Help rooting my pinguicula

rennet_gwJuly 19, 2010

I received a pinguicula pup in the mail about a month ago with two 4-inch long main roots and the remainder of the stolon cut to about 1 inch.

I planted this pup in a shallow pot about 2 inches deep(5x4 inches) using a coarse mixture (gravel, bark and perlite) and misted it occasionally (Lightly every 3-4 days).

In any case, it's been about a month since the pup has arrived and been planted but the leaves have begun to shrink as they lose water content. It felt loose in the pot so I upended it today to find that no new roots have formed, but some of the finer roots have dried. There is no rot and no soft, discoloured or otherwise damaged tissue.

I'm just posting to ask if my rooting method is correct, or if there's anything I should change. For the moment I've repotted the pinguicula propped between two stones to keep the remaining roots at a depth of about half an inch under the surface.

Here you can see the plant as it is now, the leaves are a little shrunken but otherwise healthy. From left to right you can see 2 main roots and the remaining stolon on the far right. The potting mixture and stones are damp because I've just misted them.

So what should I do? Any tips or insights are welcome.

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Plant it deeper, and leave the plant alone, it needs to go dry between watering, then when you do water do it thoroughly. Read what it says about the plant and where it grows and grow yours accordingly. Pirate girl grows these plants in NYC ask her how she grows this plant it may grow differently north, and not like they do in Africa.
Take a pencil and push it down into the soil and see how dry it is. Yt is known to go 6 mo without water where I live in a semi desert valley which if compared to Africa. 106 F. 8 ft up, much hotter at ground level. Don't water unless you see roots putting out growth, ask Pirate Girl she know more than I do. Ask Pirate Girl she lives north I live south) if it is to be misted or sprinkled every three days. Norma

    Bookmark   July 20, 2010 at 12:00AM
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I agree with Norma; plant it deeper. Why are you exposing the roots?


    Bookmark   July 20, 2010 at 6:52PM
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Perhaps I was unclear, the roots were exposed for the sake of taking this photo after I'd inspected them. As I'd posted, the plant was originally potted 2 inches deep, to the base of the rosette.

    Bookmark   July 20, 2010 at 10:33PM
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Michaela(z6+ TN)

Your pinguicula looks great! I don't believe misting is at all needed, but I can't fault your results :-) Pings are slow growers, and enjoy lots of light to do their best.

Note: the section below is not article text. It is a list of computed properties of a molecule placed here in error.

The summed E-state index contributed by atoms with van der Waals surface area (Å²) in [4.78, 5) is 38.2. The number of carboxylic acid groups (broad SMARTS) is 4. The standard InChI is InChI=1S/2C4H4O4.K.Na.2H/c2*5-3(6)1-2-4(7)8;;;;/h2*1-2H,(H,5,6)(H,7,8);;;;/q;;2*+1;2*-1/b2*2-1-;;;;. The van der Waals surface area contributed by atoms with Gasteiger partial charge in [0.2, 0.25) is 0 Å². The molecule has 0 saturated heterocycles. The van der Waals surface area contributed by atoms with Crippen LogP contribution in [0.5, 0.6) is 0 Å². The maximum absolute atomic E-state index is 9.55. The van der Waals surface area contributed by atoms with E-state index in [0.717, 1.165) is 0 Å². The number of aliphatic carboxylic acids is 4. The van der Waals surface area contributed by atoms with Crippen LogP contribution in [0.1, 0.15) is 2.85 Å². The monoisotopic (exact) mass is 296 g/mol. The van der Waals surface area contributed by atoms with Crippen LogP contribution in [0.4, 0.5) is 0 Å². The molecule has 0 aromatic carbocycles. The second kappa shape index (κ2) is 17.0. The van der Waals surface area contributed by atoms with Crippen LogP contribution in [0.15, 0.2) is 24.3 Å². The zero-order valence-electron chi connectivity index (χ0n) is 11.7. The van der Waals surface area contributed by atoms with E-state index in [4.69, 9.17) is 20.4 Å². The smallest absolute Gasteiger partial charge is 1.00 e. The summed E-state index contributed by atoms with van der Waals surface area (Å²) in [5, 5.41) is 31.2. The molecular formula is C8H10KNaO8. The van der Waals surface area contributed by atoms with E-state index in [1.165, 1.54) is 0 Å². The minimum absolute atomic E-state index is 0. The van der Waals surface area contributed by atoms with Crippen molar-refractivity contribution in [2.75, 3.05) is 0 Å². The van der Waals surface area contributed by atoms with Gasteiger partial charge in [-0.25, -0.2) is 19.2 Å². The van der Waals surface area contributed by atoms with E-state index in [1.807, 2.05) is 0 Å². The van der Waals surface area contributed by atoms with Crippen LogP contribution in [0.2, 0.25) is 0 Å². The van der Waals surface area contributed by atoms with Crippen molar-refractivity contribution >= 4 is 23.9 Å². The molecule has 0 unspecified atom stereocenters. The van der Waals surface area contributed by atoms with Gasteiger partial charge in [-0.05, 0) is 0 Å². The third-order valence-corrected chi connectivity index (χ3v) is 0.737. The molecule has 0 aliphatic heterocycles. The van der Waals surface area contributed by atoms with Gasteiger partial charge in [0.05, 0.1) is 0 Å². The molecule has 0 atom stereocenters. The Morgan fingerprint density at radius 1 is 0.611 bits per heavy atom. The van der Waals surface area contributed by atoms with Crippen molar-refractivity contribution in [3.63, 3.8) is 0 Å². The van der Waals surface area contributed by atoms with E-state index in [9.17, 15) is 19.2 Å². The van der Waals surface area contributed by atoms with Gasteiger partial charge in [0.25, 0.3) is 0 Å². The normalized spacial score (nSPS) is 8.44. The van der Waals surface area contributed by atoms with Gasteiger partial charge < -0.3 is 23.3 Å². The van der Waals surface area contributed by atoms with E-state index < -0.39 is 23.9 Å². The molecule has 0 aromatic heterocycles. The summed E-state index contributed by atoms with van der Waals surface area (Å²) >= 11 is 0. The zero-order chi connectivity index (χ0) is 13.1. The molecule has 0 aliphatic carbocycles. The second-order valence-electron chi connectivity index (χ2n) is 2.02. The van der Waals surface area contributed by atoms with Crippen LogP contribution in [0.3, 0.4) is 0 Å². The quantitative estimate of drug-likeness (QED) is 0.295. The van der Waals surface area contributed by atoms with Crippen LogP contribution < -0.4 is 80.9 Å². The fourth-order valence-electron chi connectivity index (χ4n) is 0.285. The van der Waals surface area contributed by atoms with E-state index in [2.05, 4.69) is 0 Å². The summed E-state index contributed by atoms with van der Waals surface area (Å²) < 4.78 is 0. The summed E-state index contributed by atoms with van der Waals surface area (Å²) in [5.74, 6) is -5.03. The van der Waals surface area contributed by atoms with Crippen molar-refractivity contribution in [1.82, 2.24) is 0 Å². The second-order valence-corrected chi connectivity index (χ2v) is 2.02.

Bookmark   July 21, 2010 at 10:56AM
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Michaela, I am glad that you told her that, I am still afraid to give any advise here. These are exceptionally slow growing Sansevieria, reputed to be one of the slowest, until they get a good root system. Several others have this reputation. S. humiflora, S. eilansis (spelling?) and there is yet more. Norma

    Bookmark   July 25, 2010 at 7:01PM
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pirate_girl(Zone7 NYC)

Hi Norma,

No I don't know more than you do about these, no way no how. So I'll clarify that as I did just now when you' ve stated what simply is not the case (that I know more about these than you do).

As to S. Pinguiculas, I found mine extremely slow growing & never was able to get it to produce roots, not on the pup it made nor the parent plant.

"I am still afraid to give any advise here"

You gave advise freely here Tues., now Sunday you say you're afraid to give advise here -- what gives?

This is an open & public forum Norma, as long as your info is abt the plants, I can't see what the problem is. Pls. be reminded that folks here are free to agree or disagree & pls. don't let that prevent you from speaking.

It disturbs me to hear that you're "afraid to give advise here" Why? Lest someone disagree? Why allow that to stop you. Isn't that what makes a horse race?

    Bookmark   July 26, 2010 at 4:17PM
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S. pinguicula needs lots of warmth. My two little plants only started to grow a few weeks ago in the unusual heat of more than 30°C. So I think the hottest and brightest place on the windowsill will do it.

As for the roots, it normally grows on stilts. Mine are "floating" about 10 cm in the air.